Dernier began his professional baseball career in 1978 as a shortstop with the Spartanburg Phillies of the Class A Western Carolinas League, where he sputtered in 22 games, hitting .140 but drawing enough walks to sport a .310 on-base percentage. After his rough start, Dernier was sent to the Rookie League Helena Phillies. There, he was moved over to third base and was often paired with shortstop Ryne Sandberg on the left side of the infield. In 53 games, Dernier hit .301/.424/.419, with 4 home runs and a team-leading 29 stolen bases, helping the team lead the Pioneer League in double plays.30
In 1979 Dernier was assigned to the Class A Peninsula Pilots (Carolina League), where he played in the infield for about two weeks before being moved to center field.31 He flourished, hitting .291/.393/.363 and leading all minor leagues with 77 steals. For his efforts, he was named the Carolina League MVP.32
Promoted to the Double-A Reading Phillies (Eastern League) for the 1980 season, Dernier put together his best professional season to date, hitting .299/.400/.424, with a career-best 10 home runs. He led the league with 71 stolen bases. When the Reading season ended, Dernier was called up to the Phillies, becoming the first Helena alumnus to make the major leagues.33
Dernier made his major-league debut on September 7, 1980, as a pinch-runner for Pete Rose and promptly recorded his first stolen base. On September 14 he singled to right field in his first major-league at-bat and scored his first career run after stealing second and being knocked in on a triple by Luis Aguayo. He made his first major-league start, as the center fielder, in the Phillies’ last regular-season game, on October 5 in Montreal. He picked up a pair of singles in five at-bats, with a stolen base and a run. Overall, Dernier’s first taste of big-league baseball was an overwhelming success, with four hits in seven at-bats and three steals, in limited action. After he started his career with four hits in his first four at-bats, Larry Bowa had cautioned Dernier, “I know you’re hitting 1.000 now, but there’s nowhere to go but straight [expletive] down, kid.”34 There was no room for Dernier on the Phillies playoff roster and he was relegated to watching the Phillies win their first World Series title from the sidelines. He was not awarded a World Series ring but was voted a $250 share of the bonus money.35
Dernier played winter ball in Venezuela during the 1980-1981 season for the Águilas del Zulia (Eagles), where he found the competition equivalent to a step between Triple A and the big leagues — especially with the league attracting retired major leaguers like Cesar Tovar.36 The conditions there were that of “jungle warfare,” replete with middle-of-the-night bus rides and armed escorts.37 Regardless, he enjoyed his time in Venezuela and very much appreciated being paid over and above his minor-league salary to participate — preferable to other forms of offseason work.38 He played winter ball again in 1981-1982, and in each of his two seasons there the Eagles lost game seven of the league championship to the Caracas Lions, coming up just a game short of advancing to the Caribbean World Series.39
In 1981 Dernier started the season at Triple A with the Oklahoma City 89ers and put together another stellar season, hitting .302/.389/.412, with 5 home runs and a league-leading 72 stolen bases, still (as of 2019) a franchise record. He earned another September call-up and socked three hits in four at-bats and stole a pair of bases in 10 games.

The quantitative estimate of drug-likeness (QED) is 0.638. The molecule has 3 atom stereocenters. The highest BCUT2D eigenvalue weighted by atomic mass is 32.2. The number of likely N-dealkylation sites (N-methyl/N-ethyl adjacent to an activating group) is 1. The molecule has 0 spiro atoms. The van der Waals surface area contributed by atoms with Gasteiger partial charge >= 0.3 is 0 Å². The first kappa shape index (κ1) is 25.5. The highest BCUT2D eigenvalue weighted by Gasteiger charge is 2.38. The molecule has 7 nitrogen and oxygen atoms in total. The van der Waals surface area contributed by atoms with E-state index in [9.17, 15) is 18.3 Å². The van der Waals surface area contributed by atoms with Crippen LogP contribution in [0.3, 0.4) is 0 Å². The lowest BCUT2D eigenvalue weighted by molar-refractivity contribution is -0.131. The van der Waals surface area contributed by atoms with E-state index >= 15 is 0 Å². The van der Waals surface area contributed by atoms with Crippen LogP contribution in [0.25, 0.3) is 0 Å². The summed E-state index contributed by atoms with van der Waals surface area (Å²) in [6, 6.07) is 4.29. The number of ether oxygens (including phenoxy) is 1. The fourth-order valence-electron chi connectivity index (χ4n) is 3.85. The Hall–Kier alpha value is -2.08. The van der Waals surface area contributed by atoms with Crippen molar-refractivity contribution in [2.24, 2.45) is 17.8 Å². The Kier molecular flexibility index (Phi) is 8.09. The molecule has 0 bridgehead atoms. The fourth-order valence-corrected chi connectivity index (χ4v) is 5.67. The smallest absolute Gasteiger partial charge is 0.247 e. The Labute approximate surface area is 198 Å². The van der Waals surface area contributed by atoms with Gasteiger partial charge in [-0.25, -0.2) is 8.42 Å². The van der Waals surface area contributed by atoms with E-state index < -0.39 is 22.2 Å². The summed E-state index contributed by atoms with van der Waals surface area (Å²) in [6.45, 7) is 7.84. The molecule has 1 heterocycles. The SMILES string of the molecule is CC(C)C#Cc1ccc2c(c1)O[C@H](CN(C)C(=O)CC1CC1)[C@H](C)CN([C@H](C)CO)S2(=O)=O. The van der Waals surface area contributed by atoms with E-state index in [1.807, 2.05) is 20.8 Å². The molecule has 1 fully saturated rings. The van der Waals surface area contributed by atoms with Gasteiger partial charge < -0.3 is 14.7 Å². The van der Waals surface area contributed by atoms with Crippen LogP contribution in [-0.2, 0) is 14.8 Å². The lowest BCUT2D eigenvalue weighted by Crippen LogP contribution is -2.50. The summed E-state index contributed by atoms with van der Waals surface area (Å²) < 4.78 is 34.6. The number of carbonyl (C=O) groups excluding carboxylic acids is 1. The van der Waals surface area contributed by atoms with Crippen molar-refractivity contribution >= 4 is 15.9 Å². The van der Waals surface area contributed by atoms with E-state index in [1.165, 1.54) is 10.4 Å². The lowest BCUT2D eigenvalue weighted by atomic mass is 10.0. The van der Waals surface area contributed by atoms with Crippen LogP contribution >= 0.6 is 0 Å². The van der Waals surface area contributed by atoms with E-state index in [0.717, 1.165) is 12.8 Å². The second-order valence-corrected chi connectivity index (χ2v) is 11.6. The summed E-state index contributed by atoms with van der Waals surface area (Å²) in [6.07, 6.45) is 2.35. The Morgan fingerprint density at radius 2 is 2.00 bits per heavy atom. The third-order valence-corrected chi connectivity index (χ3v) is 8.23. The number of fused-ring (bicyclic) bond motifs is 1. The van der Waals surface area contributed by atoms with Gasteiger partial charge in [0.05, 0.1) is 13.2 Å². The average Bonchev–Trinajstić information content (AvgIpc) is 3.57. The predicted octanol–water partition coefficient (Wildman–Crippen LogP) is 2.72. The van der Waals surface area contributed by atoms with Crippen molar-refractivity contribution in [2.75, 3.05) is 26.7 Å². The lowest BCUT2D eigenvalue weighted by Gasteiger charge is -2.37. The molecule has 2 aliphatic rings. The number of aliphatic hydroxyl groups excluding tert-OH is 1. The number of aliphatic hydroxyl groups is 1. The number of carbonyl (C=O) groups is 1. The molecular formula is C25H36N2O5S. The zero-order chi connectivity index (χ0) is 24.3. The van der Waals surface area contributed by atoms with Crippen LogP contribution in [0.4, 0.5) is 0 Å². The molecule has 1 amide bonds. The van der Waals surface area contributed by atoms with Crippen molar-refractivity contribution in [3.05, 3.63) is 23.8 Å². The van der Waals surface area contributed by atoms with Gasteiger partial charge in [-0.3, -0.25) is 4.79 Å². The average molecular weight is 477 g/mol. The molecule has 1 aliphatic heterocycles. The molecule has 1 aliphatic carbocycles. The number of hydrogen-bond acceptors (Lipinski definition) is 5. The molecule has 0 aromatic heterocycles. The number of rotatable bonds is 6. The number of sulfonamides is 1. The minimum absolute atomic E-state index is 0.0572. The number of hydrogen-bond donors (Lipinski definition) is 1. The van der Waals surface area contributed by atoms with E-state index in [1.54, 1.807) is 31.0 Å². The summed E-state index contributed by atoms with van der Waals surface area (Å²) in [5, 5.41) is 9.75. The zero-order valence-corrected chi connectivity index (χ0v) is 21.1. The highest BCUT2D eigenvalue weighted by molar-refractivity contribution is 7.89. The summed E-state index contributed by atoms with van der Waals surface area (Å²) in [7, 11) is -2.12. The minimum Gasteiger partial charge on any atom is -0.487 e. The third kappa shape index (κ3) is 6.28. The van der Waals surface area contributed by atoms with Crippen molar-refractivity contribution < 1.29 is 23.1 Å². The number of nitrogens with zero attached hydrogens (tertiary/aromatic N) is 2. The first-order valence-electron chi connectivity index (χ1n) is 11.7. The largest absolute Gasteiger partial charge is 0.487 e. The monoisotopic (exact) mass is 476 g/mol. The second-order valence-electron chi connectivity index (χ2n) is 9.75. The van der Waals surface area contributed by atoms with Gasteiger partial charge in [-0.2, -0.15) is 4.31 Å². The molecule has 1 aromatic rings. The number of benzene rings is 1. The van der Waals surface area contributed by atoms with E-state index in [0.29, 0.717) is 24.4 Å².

Dernier made the Opening Day roster with Philadelphia in 1982 and by mid-April he was starting in the outfield, splitting his time between center and right. He crushed his first major-league home run on May 15, off Dan Schatzeder, and did not wait very long to hit his second — taking Atlee Hammaker deep in his very next at-bat the following day. Dernier played well through the summer but by August he was admittedly feeling fatigued. His playing time dipped and his batting average began to fade, finishing his first full big-league season at .249/.315/.319, with 4 home runs and 21 RBIs. Dernier’s 42 stolen bases were a Phillies rookie record that was broken when Juan Samuel swiped 72 bases in 1984.40
His most amazing athletic feat of 1982 might not have happened on the baseball field, however. While golfing on June 23 with his father, Manny Trillo, and agent Ritchie Bry in St. Louis, Dernier scored his first ever hole-in-one.41 When he arrived at the ballpark the next day, Dernier was summoned to manager Pat Corrales’ office. Corrales — who had a strict rule against golfing on game days — learned of Dernier’s ace in the morning paper and was livid, fining him $200.42 His teammates had some fun with it, though — when Dernier went out for batting practice, pitchers Sparky Lyle and Tug McGraw had a golf flag out in the outfield, offering Dernier a comical target.43 After having a laugh about it, Corrales waived the fine.44
In 1983 Dernier was the Opening Day center fielder for the Phillies as they began their season at Shea Stadium against the New York Mets. He started the next game as well, but was thereafter relegated to a bench role, appearing only as a late-inning defensive replacement. These first two games were significant for Dernier, however, as he tried his hand at switch-hitting.45 Batting left-handed in the April 5 opener, Dernier grounded out to pitcher Tom Seaver and struck out. He walked against Craig Swan on April 7, but after grounding into a fielder’s choice in the fifth inning, decided that he was going to bat right-handed from then on.46 Interestingly, Dernier’s brief switch-hitting experiment was forever immortalized on his 1984 Topps baseball card photo, taken during spring training.47